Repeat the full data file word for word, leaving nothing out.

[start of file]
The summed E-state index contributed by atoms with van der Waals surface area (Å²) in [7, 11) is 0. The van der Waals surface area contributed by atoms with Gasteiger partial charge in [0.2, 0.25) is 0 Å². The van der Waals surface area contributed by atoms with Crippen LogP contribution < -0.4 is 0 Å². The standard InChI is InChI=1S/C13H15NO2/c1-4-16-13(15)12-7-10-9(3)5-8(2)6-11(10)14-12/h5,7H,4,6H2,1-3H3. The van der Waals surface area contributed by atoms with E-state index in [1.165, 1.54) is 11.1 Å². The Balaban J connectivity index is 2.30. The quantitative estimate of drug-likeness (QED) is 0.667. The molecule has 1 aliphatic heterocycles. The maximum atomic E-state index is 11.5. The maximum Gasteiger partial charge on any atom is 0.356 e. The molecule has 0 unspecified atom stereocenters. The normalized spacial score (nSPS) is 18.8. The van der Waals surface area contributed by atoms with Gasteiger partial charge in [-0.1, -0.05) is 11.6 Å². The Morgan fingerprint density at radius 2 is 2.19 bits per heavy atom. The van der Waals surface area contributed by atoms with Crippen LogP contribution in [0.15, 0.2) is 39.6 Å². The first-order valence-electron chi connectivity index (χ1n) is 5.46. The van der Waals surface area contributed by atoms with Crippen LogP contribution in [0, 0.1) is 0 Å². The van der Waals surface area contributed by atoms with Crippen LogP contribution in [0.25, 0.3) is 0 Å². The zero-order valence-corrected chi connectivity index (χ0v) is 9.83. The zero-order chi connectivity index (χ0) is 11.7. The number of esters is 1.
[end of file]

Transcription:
The summed E-state index contributed by atoms with van der Waals surface area (Å²) in [7, 11) is 0. The van der Waals surface area contributed by atoms with Gasteiger partial charge in [0.2, 0.25) is 0 Å². The van der Waals surface area contributed by atoms with Crippen LogP contribution < -0.4 is 0 Å². The standard InChI is InChI=1S/C13H15NO2/c1-4-16-13(15)12-7-10-9(3)5-8(2)6-11(10)14-12/h5,7H,4,6H2,1-3H3. The van der Waals surface area contributed by atoms with E-state index in [1.165, 1.54) is 11.1 Å². The Balaban J connectivity index is 2.30. The quantitative estimate of drug-likeness (QED) is 0.667. The molecule has 1 aliphatic heterocycles. The maximum atomic E-state index is 11.5. The maximum Gasteiger partial charge on any atom is 0.356 e. The molecule has 0 unspecified atom stereocenters. The normalized spacial score (nSPS) is 18.8. The van der Waals surface area contributed by atoms with Gasteiger partial charge in [-0.1, -0.05) is 11.6 Å². The Morgan fingerprint density at radius 2 is 2.19 bits per heavy atom. The van der Waals surface area contributed by atoms with Crippen LogP contribution in [0.15, 0.2) is 39.6 Å². The first-order valence-electron chi connectivity index (χ1n) is 5.46. The van der Waals surface area contributed by atoms with Crippen LogP contribution in [0, 0.1) is 0 Å². The van der Waals surface area contributed by atoms with Crippen LogP contribution in [0.25, 0.3) is 0 Å². The zero-order valence-corrected chi connectivity index (χ0v) is 9.83. The zero-order chi connectivity index (χ0) is 11.7. The number of esters is 1.